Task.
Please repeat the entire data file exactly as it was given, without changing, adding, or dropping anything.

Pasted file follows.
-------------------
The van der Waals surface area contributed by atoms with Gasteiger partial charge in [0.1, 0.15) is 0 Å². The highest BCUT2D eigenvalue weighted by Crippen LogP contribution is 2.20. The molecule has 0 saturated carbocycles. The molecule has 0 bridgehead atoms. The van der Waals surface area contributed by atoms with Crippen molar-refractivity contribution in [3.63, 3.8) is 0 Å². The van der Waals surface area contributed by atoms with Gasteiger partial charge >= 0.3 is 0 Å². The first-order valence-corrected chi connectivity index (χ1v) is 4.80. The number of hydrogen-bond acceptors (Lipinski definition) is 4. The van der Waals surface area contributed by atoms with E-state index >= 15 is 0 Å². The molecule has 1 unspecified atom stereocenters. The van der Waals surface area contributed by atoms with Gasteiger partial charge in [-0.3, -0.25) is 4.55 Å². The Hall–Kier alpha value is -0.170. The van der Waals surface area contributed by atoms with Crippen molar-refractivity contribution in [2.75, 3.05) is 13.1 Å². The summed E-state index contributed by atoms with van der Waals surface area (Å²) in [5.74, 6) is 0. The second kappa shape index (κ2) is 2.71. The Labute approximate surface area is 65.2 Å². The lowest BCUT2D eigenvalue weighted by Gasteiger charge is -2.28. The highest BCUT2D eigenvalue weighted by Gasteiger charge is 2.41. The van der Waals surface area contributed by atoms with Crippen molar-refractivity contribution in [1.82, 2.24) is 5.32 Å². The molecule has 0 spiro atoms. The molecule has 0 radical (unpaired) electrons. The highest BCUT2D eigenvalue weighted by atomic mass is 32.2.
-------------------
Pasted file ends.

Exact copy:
The van der Waals surface area contributed by atoms with Gasteiger partial charge in [0.1, 0.15) is 0 Å². The highest BCUT2D eigenvalue weighted by Crippen LogP contribution is 2.20. The molecule has 0 saturated carbocycles. The molecule has 0 bridgehead atoms. The van der Waals surface area contributed by atoms with Crippen molar-refractivity contribution in [3.63, 3.8) is 0 Å². The van der Waals surface area contributed by atoms with Gasteiger partial charge >= 0.3 is 0 Å². The first-order valence-corrected chi connectivity index (χ1v) is 4.80. The number of hydrogen-bond acceptors (Lipinski definition) is 4. The van der Waals surface area contributed by atoms with E-state index >= 15 is 0 Å². The molecule has 1 unspecified atom stereocenters. The van der Waals surface area contributed by atoms with Gasteiger partial charge in [-0.3, -0.25) is 4.55 Å². The Hall–Kier alpha value is -0.170. The van der Waals surface area contributed by atoms with Crippen molar-refractivity contribution in [2.75, 3.05) is 13.1 Å². The summed E-state index contributed by atoms with van der Waals surface area (Å²) in [5.74, 6) is 0. The second kappa shape index (κ2) is 2.71. The Labute approximate surface area is 65.2 Å². The lowest BCUT2D eigenvalue weighted by Gasteiger charge is -2.28. The highest BCUT2D eigenvalue weighted by Gasteiger charge is 2.41. The van der Waals surface area contributed by atoms with Crippen molar-refractivity contribution in [1.82, 2.24) is 5.32 Å². The molecule has 0 spiro atoms. The molecule has 0 radical (unpaired) electrons. The highest BCUT2D eigenvalue weighted by atomic mass is 32.2.